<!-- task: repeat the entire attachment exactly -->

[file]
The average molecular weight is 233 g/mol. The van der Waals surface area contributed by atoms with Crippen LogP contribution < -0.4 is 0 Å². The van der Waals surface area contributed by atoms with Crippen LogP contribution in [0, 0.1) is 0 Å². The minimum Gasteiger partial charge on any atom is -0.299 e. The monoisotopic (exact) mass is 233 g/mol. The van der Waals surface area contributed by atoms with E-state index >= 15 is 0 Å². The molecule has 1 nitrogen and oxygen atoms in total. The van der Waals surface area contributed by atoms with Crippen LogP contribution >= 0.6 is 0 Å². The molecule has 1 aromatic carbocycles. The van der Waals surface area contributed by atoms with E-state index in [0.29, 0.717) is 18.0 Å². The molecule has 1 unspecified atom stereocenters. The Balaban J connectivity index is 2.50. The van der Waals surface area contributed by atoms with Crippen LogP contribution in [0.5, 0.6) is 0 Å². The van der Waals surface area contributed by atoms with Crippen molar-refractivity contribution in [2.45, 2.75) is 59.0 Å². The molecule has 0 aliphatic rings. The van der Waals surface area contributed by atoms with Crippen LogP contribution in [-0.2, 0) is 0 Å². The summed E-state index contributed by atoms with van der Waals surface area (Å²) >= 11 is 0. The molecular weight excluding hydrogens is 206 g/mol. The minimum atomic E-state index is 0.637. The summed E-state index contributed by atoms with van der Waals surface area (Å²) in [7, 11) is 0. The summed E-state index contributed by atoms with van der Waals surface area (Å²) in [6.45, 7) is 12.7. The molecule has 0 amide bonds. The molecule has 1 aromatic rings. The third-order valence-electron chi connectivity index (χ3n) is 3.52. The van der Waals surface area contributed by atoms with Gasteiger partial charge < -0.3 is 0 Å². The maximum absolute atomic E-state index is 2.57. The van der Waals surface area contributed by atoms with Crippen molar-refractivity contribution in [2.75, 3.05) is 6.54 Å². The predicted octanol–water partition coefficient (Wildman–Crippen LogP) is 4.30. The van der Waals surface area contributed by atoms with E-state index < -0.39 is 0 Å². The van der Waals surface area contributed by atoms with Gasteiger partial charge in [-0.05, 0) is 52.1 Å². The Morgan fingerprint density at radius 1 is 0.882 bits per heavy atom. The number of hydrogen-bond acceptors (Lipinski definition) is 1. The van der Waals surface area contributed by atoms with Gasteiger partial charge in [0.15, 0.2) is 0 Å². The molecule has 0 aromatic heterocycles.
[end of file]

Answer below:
The average molecular weight is 233 g/mol. The van der Waals surface area contributed by atoms with Crippen LogP contribution < -0.4 is 0 Å². The van der Waals surface area contributed by atoms with Crippen LogP contribution in [0, 0.1) is 0 Å². The minimum Gasteiger partial charge on any atom is -0.299 e. The monoisotopic (exact) mass is 233 g/mol. The van der Waals surface area contributed by atoms with E-state index >= 15 is 0 Å². The molecule has 1 nitrogen and oxygen atoms in total. The van der Waals surface area contributed by atoms with Crippen LogP contribution >= 0.6 is 0 Å². The molecule has 1 aromatic carbocycles. The van der Waals surface area contributed by atoms with E-state index in [0.29, 0.717) is 18.0 Å². The molecule has 1 unspecified atom stereocenters. The Balaban J connectivity index is 2.50. The van der Waals surface area contributed by atoms with Crippen LogP contribution in [0.5, 0.6) is 0 Å². The van der Waals surface area contributed by atoms with Crippen molar-refractivity contribution in [2.45, 2.75) is 59.0 Å². The molecule has 0 aliphatic rings. The van der Waals surface area contributed by atoms with Crippen LogP contribution in [-0.2, 0) is 0 Å². The summed E-state index contributed by atoms with van der Waals surface area (Å²) >= 11 is 0. The molecular weight excluding hydrogens is 206 g/mol. The minimum atomic E-state index is 0.637. The summed E-state index contributed by atoms with van der Waals surface area (Å²) in [7, 11) is 0. The summed E-state index contributed by atoms with van der Waals surface area (Å²) in [6.45, 7) is 12.7. The molecule has 0 amide bonds. The molecule has 1 aromatic rings. The third-order valence-electron chi connectivity index (χ3n) is 3.52. The van der Waals surface area contributed by atoms with Gasteiger partial charge < -0.3 is 0 Å². The maximum absolute atomic E-state index is 2.57. The van der Waals surface area contributed by atoms with Crippen molar-refractivity contribution in [2.75, 3.05) is 6.54 Å². The predicted octanol–water partition coefficient (Wildman–Crippen LogP) is 4.30. The van der Waals surface area contributed by atoms with E-state index < -0.39 is 0 Å². The van der Waals surface area contributed by atoms with Gasteiger partial charge in [-0.05, 0) is 52.1 Å². The Morgan fingerprint density at radius 1 is 0.882 bits per heavy atom. The number of hydrogen-bond acceptors (Lipinski definition) is 1. The van der Waals surface area contributed by atoms with Gasteiger partial charge in [0.15, 0.2) is 0 Å². The molecule has 0 aromatic heterocycles.